Inspiring, thank you for sharing.

What has been the biggest lesson that you’ve learnt in being a business owner and from this what’s the best advice that you can pass on?

Jean: Don’t get swept away by flattery. Always do what you feel is right for you and your business and go with your ‘gut feeling’.

The biggest lesson I learned was when a Private Equity company wanted to invest in my business. I thought this was so amazing but my ‘gut feeling’ just wasn’t right. At the time this was really emotionally draining, and I initially beat myself up over it, but on reflection, it was all part of my wonderful journey.

Achille: Always create an MVP (minimum viable product). This will save you time, cost and confirm whether you’re on to something or not. Also, don’t be scared to pivot. You may be on to a good idea but not managing to get traction. To pivot means to find an alternative route to deliver, your product, it may be the way you’re selling the product, the cost structure you’re using or maybe that you’re focusing on the wrong part of your service offering.

James: It’s the old cliché saying, often forgotten, that your team are your most important asset and you should treat them as such. You also need to make it your managers’ priority to look after and coach your team. Finally, you must empower your team to take action and make decisions. If they’re the right people, with the right attitude, who understand where the business is headed, they’ll be the ones driving your business forward.

Thank you, I’m sure that advice will be helpful to other entrepreneurs.

Another popular question is what would make a fantastic business plan and what would make a terrible one?

Matt: Don’t get caught in the detail. Set out everything you need from objectives, strategies and forecasts. A terrible business plan will be one with a lack of quality with figures plucked out of the air with no evidence to support the proposals. This will get torn apart and is a waste of everyone’s time.

Achille: A good business plan is a living document which you can refer back to and update when required. The vision shouldn’t be changed much but the milestones will. A terrible business plan is static and out of date within months of being produced.

Jean: But then again, do you know what a bad one looks like when you’re very first starting out? My opinion is that your first-year plan should be a working document that flexes with experiences and changes in learning. Adjustments need to be made when changes happen in the business day to day. With this learning, contingencies and day to day ups and downs allow for a more structured business plan to be made in year two.

James: We’ve always prioritised opening revenue streams as soon as possible and using feedback to improve our proposition. Many small businesses focus too much on building pre-revenue, neglect marketing and forget the income is critical to the future health of the business.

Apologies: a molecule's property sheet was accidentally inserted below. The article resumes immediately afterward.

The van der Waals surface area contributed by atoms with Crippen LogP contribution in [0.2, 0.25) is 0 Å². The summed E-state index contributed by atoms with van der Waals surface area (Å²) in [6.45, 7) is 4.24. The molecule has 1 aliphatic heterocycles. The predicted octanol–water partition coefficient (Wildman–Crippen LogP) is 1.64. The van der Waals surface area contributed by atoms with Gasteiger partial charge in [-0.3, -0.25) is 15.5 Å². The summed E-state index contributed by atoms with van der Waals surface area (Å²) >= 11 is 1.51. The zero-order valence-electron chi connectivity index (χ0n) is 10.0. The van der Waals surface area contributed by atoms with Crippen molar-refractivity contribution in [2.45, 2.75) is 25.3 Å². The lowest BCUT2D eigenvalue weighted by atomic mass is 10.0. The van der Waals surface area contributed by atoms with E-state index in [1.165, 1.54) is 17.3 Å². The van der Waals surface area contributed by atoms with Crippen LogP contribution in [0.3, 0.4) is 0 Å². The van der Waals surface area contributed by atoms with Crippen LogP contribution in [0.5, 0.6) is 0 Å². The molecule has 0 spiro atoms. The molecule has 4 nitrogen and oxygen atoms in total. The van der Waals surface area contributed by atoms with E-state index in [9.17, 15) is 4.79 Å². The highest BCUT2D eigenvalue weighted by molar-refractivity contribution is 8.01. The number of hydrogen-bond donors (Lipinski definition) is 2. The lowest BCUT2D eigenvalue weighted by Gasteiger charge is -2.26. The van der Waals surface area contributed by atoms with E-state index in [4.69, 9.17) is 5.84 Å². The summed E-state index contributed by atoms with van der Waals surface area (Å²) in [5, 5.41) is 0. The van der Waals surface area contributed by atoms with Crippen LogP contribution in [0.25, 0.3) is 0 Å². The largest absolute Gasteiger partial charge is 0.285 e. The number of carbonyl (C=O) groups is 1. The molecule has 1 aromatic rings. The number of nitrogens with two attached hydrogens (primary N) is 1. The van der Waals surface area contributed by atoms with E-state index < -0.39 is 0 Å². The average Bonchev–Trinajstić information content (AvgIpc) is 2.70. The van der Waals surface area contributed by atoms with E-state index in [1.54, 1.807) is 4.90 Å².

A lot of people comment on running a business to be ‘too risky’. What would you say back to those people?

James: Without doubt, starting and running a business involves an amount of risk. However, this can be managed in today’s informative world, so the risk is probably lower than say, thirty years ago. Starting a business certainly is not for everyone but through making informed and researched decisions with your business, you control more of the risk.

Matt: Of course, it’s risky, but without risk there’s no reward. Every great idea has to start somewhere and if you’re passionate and savvy enough, you can achieve what you want.

Do you have a business partner and if so, how did you know that you would work well together?

James: Yes, I’m in the very fortunate position in having started the business with one of my best friends, Adam Carnell, who I’ve known for nearly 20 years. Prior to this business, we’d worked together on other businesses so we both knew what we were getting into.

Achille: I’m the founder of all my businesses but I bring in key people in positions such as CTO and head of sales.

Final question, could you sum up in a few words or sentences, what your all-time best pieces of advice would be for aspiring entrepreneurs?

Jean: Ask yourself, is this your passion? If it is, you’re halfway there to be successful.

Matt: Do not lose sight of what makes YOU unique.

James: Make knowing your numbers a priority. Invest time in recruitment. Keep the business focused.

Achille: Plan. Realise that things will take much longer than anticipated. Can you survive if it takes twice as long as forecasted?

Know someone who is soon to launch their business? Share this article with them and let us know @instantprint.


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About the Author

Hey, I’m Brooke, a Client Service Advisor at instantprint. I’m trained as an expert in all things print and aim to answer all your most asked questions here on the blog.